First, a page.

|Git for dummies|
| Git in Eclipse (EGit)
|Git mini howto|
|Git topic branches|
|Git submodule tutorial|
|Pinpoint regressions with Git|
|How to publish a Git repository|
|How to extract a subproject|
Installing EGit in Eclipse
In the newer versions of Eclipse, the EGit extension comes already preinstalled. If this should not be so in your case you can install it as follows:
- in Eclipse go to ▶
- you can look in the "All Available Sites" drop down panel if EGit is existing there or add update site with the Add.. button
- enter this URI: http://download.eclipse.org/egit/updates
- choose the JGit and the Eclipse Team Provider and Finish the installation
Setting up EGit panels in Eclipse
To have the EGit panes available you might need to set the following up:
- go to and select under ▶ ▶ ▶ at least Git Repositories and Git Staging
- additionally, it is helpful to add under ▶ History
Here you can also find a video tutorial on integrating github with Eclipse including already an intro on how to clone a public github repository (see below).
Cloning an existing git repository
- go to github into the repository you wish to clone and copy the URI
- switch to the Git repository panel in Eclipse
- Clone a Git Repository button (in the window which opens up the copied URI should be already specified. If not, change this here)
- hit Next > and select the branch(es) you would like to clone (then hit Next >)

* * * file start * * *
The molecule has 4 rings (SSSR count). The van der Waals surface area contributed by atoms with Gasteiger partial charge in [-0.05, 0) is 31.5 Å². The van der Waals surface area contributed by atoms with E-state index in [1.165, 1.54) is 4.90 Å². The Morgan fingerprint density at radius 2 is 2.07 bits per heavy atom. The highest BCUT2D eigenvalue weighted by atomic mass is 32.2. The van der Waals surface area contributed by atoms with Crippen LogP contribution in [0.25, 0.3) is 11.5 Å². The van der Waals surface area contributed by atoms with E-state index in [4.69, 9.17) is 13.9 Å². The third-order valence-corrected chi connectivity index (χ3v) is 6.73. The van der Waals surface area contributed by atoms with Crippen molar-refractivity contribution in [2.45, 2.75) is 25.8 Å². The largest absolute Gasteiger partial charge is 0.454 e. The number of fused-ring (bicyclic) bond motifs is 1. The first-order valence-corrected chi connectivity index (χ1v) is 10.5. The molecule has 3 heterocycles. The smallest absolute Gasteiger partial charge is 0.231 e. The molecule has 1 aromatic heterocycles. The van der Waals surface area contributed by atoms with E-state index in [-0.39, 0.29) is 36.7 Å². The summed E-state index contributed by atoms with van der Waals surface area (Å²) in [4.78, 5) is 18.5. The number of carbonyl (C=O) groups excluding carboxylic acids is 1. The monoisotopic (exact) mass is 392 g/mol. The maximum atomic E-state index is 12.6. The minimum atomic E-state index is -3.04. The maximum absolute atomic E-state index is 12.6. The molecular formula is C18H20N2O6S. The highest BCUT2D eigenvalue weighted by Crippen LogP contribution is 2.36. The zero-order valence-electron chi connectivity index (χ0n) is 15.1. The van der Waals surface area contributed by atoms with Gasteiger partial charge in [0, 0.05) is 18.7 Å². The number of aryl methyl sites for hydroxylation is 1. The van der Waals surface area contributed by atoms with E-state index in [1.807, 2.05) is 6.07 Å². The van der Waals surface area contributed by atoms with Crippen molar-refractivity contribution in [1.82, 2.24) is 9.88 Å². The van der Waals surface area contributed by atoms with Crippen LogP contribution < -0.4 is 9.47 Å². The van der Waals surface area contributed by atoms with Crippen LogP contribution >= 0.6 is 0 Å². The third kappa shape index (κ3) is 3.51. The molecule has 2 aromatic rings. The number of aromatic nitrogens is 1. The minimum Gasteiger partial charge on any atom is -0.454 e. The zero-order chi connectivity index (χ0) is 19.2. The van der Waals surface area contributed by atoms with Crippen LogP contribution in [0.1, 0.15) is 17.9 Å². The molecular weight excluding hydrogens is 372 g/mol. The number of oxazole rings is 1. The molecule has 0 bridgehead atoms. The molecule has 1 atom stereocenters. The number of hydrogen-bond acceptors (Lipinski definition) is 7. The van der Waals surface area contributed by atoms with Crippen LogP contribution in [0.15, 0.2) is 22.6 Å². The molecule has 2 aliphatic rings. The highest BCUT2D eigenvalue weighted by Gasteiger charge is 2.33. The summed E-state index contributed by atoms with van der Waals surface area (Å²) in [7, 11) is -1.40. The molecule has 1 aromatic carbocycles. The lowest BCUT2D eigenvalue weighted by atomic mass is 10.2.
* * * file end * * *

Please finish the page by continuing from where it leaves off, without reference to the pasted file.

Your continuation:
- specify where all your local git repositories sould be stored and press Finish
- once the cloned repository is visible in the Git Repositories panel, you can right click on it and choose Import Projects...
- choose Import as general project and press Next >
- specify the projects name and Next >
If the clones repository contains a Maven project, you can then right-click it in Eclipses' package explorer and choose ▶
Et voila, ready and all in Eclipse.
Video tutorials on EGit usage
Furthermore, you will find helpful how-to info for branching, staging, committing, pull- and push actions and merging repos in the following videos:
- Git Overview: Git & Eclipse
- Creating a Repository: Git & Eclipse
- Checking out an existing project: Git & Eclipse
- Making Changes: Git & Eclipse
- Pushing changes between repositories: Git & Eclipse
Surely, command line is for many things more flexible with all the attributes you can use for the commands, but it is easier for the beginning if starting without commandline experience.
Here is a neat (commandline related) interactive page which exlains the different levels of working with git repositories
UI alternatives to EGit
Here alternative user interface based git-related tools are listed.